One way to regard Israel Horovitz' "Park Your Car in Harvard Yard" is as a scientific experiment in how much chitchat a person can endure. In this case, the experiment has been rigged in favor of the audience, since the chatterers are so gifted.
They are Jason Robards and Judith Ivey. Without them, I suspect the play would be unendurable. Their work is an illuminating example of the actor's art.
"Park Your Car" is about an aging professor who knows he has only a short time left to live. A widower who lives alone in Gloucester, Mass., he needs someone to take care of him. The young woman who answers his ad turns out to be a former pupil, to whom, in fact, he gave very poor grades in music and English.
In the course of nearly two hours, we learn little that matters about either of them. In real life, of course, we seldom know more than the mundane about people around us. In the theater, we expect to penetrate the protective facade of chitchat.
Here, from time to time, the idle chatter leads to moments of revelation that in no way deepen our understanding of the characters. The nuggets often make little sense. The woman, for example, complains that because of the low grades, she was unable to qualify for a scholarship. Nothing about her behavior suggests she was cut out for a scholarly life, so, if the playwright or his character were more sensible, she might thank him for saving her from years of academic drudgery.
But then, academic standards are odd in Eastern Massachusetts.
Toward the end of the play, she asks him to give her a "makeup test" in classical music. He plays 10 musical examples that she must identify (after weeks of study). When she gets a perfect score, he reveals he took this very exam as a freshman at Harvard, where he answered only six of the 10 correctly.
This must have been when Harvard was still a gentleman's school, because anyone who missed more than two of these chestnuts should not have pursued a degree in music. (I confess I missed the Rachmaninoff, but that is because I am a terrible snob and did not even listen to his music until my middle years.)
At the very end of the play, we get a sudden revelation that, had it come an hour earlier, might have given the play some weight. Here it just seems a cheap shock.
Though the play never rises above the trivial, Robards and Ivey are a constant delight. Robards plays a now familiar role, a crank with an extremely dry sense of humor. He brings a great liveliness to the part even though for most of the evening he is quite sedentary.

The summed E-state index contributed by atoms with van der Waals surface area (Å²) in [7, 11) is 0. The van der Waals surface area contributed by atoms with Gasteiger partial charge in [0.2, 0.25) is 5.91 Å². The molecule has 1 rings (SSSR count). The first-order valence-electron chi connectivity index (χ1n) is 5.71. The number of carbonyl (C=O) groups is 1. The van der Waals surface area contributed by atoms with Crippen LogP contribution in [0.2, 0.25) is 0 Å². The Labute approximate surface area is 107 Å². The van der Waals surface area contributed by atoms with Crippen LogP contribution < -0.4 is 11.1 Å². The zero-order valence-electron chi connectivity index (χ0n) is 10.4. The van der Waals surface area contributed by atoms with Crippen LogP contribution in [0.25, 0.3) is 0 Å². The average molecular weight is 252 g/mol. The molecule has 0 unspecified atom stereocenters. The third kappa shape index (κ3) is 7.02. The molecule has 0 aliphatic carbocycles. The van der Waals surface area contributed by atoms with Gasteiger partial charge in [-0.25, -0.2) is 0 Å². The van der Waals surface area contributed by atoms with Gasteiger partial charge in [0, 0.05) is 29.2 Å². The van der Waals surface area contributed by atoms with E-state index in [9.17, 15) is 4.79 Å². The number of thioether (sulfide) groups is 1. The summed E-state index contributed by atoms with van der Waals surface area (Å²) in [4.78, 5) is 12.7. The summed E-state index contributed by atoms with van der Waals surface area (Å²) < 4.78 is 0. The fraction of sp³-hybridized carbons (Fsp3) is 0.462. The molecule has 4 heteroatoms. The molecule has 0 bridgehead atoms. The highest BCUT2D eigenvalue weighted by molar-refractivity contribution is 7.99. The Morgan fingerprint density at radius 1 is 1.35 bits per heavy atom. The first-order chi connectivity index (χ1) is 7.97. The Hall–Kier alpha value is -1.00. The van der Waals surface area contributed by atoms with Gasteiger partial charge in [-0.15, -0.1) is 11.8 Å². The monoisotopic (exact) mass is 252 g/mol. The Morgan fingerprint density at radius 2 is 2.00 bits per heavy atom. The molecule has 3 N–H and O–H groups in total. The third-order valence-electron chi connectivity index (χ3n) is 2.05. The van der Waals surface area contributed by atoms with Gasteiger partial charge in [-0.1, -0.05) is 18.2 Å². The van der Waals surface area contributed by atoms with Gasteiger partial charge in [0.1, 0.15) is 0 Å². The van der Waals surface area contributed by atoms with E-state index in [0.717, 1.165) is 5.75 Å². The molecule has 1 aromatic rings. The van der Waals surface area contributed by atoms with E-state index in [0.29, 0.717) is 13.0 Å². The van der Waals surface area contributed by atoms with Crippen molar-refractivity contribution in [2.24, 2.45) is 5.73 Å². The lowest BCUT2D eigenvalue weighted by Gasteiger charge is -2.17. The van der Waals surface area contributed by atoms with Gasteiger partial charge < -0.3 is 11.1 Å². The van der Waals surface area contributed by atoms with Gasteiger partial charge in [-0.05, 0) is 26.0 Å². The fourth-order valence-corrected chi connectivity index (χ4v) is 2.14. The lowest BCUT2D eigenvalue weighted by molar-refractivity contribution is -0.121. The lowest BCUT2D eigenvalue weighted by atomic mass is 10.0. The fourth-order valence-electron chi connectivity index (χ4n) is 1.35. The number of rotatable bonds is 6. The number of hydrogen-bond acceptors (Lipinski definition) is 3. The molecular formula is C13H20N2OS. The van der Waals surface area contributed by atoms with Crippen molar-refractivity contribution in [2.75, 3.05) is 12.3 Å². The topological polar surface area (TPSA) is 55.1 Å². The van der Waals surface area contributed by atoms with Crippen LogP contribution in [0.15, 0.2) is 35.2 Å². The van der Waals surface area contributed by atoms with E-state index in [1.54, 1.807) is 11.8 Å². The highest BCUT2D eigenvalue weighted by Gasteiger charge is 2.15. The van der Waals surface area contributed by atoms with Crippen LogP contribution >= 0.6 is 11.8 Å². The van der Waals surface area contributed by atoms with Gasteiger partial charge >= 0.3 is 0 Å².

Ivey is extraordinary.
She can make even the grating Massachusetts accent sound drolly musical. She has such inner vivacity that she can convey the malice and hurt of her character without ever dropping her drearily placid surface. If only she had more to do than iron shirts, boil water and whine!
Director Zoe Caldwell has mined the play's limited resources skillfully. You keep wishing the play were worth all the talent and energy that has been poured into it.
The first thing to note about Israel Horovitz's two-character play "Park Your Card in Harvard Yard," which opened at the Music Box last night, is that it starts off as if we are in for a thin evening. Come to think of it, the last thing to note about it is that it still seems dramatically malnourished at the end - from first to last it doesn't gain any weight.
I suppose there is a story lurking behind this vehicular excuse to parade the formidable, if here only modestly exercised, talents of Judith Ivey and Jason Robards. But such story as there might be tends to keep itself to itself.
The curtain rises on the shabby but comfortable bachelor home in Gloucester, Mass., of Jacob Brackish (Robards), a retired high school teacher who shoved English literature and music appreciation down the unreceptive gullets of countless Gloucester students.
He was apparently a man of sternly rigid standards - flunking generation after generation of Gloucester hopefuls, and in some cases apparently thus effectively blocking their access to higher education. He appears to have been a generally hated figure in the town - and for evident reason.
Now he is old - his doctor gives him only a few months to live - and, preferring to spend his final days at home, he advertises for a housekeeper. Enter the recently widowed Kathleen Hogan (Ivey), who has been left penniless.
It soon transpires that Hogan, and indeed her entire family, were once students of the irascible and unbending Brackish, and all suffered from his perfectionist academic attitudes.
At first this classically odd couple are not unexpectedly at classic odds with one another, but slowly the Bach-ing curmudgeon and his rock-loving housekeeper develop a relationship with one another. This will come as no surprise to devotees of the drama - or to students of television.
There is an ending - the expected one. There are plot demi-semi-developments - one regarding Brackish's hearing aid, the other, his earlier more amatory attachments. And, although the housekeeper never gets quite so educated as Rita in that earlier play about an academic and a woman of the people, yes, she is abruptly won over to the joys of classical music.
Nothing about the play is particularly interesting or especially likely - which is a pity, because I have long admired Horovitz's writing.
But here it is as unobtrusively routine as the pleasantly routine direction by Zoe Caldwell and the effortlessly routine performances by Robards (wispily cantankerous), Ivey (perkily indomitable) and a cat (markedly feline). For me the best aspect of the performance was Ben Edwards' storybook setting - but how long can you really with advantage look at a setting?